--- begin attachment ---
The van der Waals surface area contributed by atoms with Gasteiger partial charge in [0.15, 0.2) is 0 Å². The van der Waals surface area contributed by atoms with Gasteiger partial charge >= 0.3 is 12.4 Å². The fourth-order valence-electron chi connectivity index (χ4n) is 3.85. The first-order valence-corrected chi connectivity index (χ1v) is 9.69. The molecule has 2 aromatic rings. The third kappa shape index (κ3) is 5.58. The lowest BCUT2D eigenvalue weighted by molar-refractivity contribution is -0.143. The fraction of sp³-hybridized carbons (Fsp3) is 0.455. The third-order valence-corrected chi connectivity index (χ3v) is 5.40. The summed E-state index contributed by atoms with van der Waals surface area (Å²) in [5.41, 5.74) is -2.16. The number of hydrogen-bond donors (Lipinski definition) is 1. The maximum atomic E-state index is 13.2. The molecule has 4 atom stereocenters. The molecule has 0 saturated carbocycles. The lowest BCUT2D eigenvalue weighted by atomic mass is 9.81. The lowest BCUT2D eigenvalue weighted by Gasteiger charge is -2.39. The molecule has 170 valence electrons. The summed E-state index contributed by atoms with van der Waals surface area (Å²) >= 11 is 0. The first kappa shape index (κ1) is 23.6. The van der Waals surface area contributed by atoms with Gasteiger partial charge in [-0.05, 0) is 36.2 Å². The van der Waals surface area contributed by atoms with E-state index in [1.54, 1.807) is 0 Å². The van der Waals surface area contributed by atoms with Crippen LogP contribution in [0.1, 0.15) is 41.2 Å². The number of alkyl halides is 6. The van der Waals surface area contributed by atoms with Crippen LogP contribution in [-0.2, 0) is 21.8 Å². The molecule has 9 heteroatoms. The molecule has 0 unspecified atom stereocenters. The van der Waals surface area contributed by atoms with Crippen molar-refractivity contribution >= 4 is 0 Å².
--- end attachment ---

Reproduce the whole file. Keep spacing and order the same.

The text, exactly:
The van der Waals surface area contributed by atoms with Gasteiger partial charge in [0.15, 0.2) is 0 Å². The van der Waals surface area contributed by atoms with Gasteiger partial charge >= 0.3 is 12.4 Å². The fourth-order valence-electron chi connectivity index (χ4n) is 3.85. The first-order valence-corrected chi connectivity index (χ1v) is 9.69. The molecule has 2 aromatic rings. The third kappa shape index (κ3) is 5.58. The lowest BCUT2D eigenvalue weighted by molar-refractivity contribution is -0.143. The fraction of sp³-hybridized carbons (Fsp3) is 0.455. The third-order valence-corrected chi connectivity index (χ3v) is 5.40. The summed E-state index contributed by atoms with van der Waals surface area (Å²) in [5.41, 5.74) is -2.16. The number of hydrogen-bond donors (Lipinski definition) is 1. The maximum atomic E-state index is 13.2. The molecule has 4 atom stereocenters. The molecule has 0 saturated carbocycles. The lowest BCUT2D eigenvalue weighted by atomic mass is 9.81. The lowest BCUT2D eigenvalue weighted by Gasteiger charge is -2.39. The molecule has 170 valence electrons. The summed E-state index contributed by atoms with van der Waals surface area (Å²) >= 11 is 0. The first kappa shape index (κ1) is 23.6. The van der Waals surface area contributed by atoms with Gasteiger partial charge in [-0.05, 0) is 36.2 Å². The van der Waals surface area contributed by atoms with E-state index in [1.54, 1.807) is 0 Å². The van der Waals surface area contributed by atoms with Crippen LogP contribution in [0.1, 0.15) is 41.2 Å². The number of alkyl halides is 6. The van der Waals surface area contributed by atoms with Crippen LogP contribution in [-0.2, 0) is 21.8 Å². The molecule has 9 heteroatoms. The molecule has 0 unspecified atom stereocenters. The van der Waals surface area contributed by atoms with Crippen molar-refractivity contribution >= 4 is 0 Å².